Gay couple refused house viewing by Christian owners as it would be ‘contrary to the Bible’
An estate agent has removed a property from its books after its Christian owners said they did not want a gay couple to make an offer.
Luke Main, 33, a builder, and his wife, Dr Joanna Brunker, 34, a Cambridge University medical physicist, reportedly refused to let a gay couple view their £650,000 home in Surrey.
Luke Whitehouse, of Putney, south-west London, and his partner, Lachlan Mantell, an ITV producer, made enquiries about the three-bed, semi–detached cottage.
However, when they contacted the owners, they are said to have responded with passages from the Bible and said that they could not sell the house to “two men in a partnership”.
As a result of the dispute, Purplebricks, the property company, has removed the advert from their website, saying that the Christian couple’s “stance is completely opposed to our views and values”.
When Mr Whitehouse and Mr Mantell, who have been together for eight years and originally hail from Adelaide, Australia, enquired about the property, they received a message from the owners saying: “Would you mind telling us a bit about your position and circumstances when you have a moment please?”
Mr Mantell replied: “‘I’m a 37-year-old TV producer for ITV and Luke is a 33-year-old business owner in education.”
However, he said he received a response that left him in tears. It read: “We’re sorry if we seem intrusive, but we just want to make clear that we would be unwilling for two men in a partnership to view or buy our house.
“As it is contrary to the gracious teaching in God’s Word, the Holy Bible, e.g Romans 1:24-28 and Jude 7 (King James Version). With regards.”
‘Homophobia is still out there’
Mr Mantell told MailOnline: “Initially for the first 10 seconds I laughed. I thought it was a joke.
“But then I was upset and angry and I had a cry on the phone to my mum. Homophobia still exists, it is still out there. I did not see it coming. I was blindsided by it.”
He reported their texts to Purplebricks, which was selling it via Rightmove, which has now decided to cease selling the property.
A Purplebricks spokesperson said: “Purplebricks celebrates diversity and the message that Lachlan and Luke received is completely opposed to our views and values. We immediately contacted the seller to return their fee and request that they sell their property with a different agent.”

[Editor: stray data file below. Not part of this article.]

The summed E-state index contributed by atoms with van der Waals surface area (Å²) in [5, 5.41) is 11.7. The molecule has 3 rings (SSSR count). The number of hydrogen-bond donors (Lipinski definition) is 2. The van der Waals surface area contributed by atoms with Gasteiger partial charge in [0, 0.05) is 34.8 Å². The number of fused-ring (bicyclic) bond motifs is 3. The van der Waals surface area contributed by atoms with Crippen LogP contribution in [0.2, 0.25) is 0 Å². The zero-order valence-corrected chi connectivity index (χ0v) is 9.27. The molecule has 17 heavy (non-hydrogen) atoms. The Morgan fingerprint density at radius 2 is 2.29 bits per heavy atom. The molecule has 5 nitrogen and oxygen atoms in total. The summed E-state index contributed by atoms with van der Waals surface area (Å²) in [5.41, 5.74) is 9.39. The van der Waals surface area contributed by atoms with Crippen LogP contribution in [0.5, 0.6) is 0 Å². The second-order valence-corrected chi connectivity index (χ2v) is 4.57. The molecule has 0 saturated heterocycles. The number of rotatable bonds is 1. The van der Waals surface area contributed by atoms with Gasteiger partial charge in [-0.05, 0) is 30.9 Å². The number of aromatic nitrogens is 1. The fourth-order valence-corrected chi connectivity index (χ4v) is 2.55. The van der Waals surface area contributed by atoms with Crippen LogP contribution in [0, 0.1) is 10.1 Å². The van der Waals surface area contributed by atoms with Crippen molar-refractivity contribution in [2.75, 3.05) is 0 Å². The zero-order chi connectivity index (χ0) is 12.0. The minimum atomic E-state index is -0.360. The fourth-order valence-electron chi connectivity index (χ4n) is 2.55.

This is not the first time that Ms Brunker and Mr Main have expressed their views on gay relationships - both of them wrote to a House of Lords Committee in 2019 outlining their views on how the subject should be handled in schools’ “relationship education”.
Mr Main is listed as a director of LM Buildscapes, a company which was dissolved in 2011. Dr Bunker, who obtained her PhD at University College London, appeared on a 2017 YouTube video as a postdoctoral research associate in the Department of Physics and the Cancer Research UK Cambridge Institute at the University of Cambridge.
She is currently listed as staff on the website of Cambridge University’s Synthetic Biology Interdisciplinary Research Centre.
Contacted by MailOnline, Mr Main said he would have to discuss the matter with his wife, but added: “Not that we’re ashamed of what we said in any way.”
Dr Brunker did not respond to a request for comment via the University of Cambridge made by this newspaper. The Telegraph also attempted to contact Mr Main.
Echoes of ‘gay cake row’
The incident has echoes of the 2014 “gay cake row” in Belfast when a bakery refused to supply a cake decorated with the words “support gay marriage”.
Ashers Bakers won their case in the Supreme Court in 2018 on the grounds that no one could be forced to promote a belief they profoundly disagreed with.
Earlier this month, the European Court of Human Rights (ECHR) threw out the case made against the Christian couple who refused to bake a cake with a message in support of gay marriage in what Sir Jeffrey Donaldson, the DUP leader, said was a “victory for freedom of expression and belief”.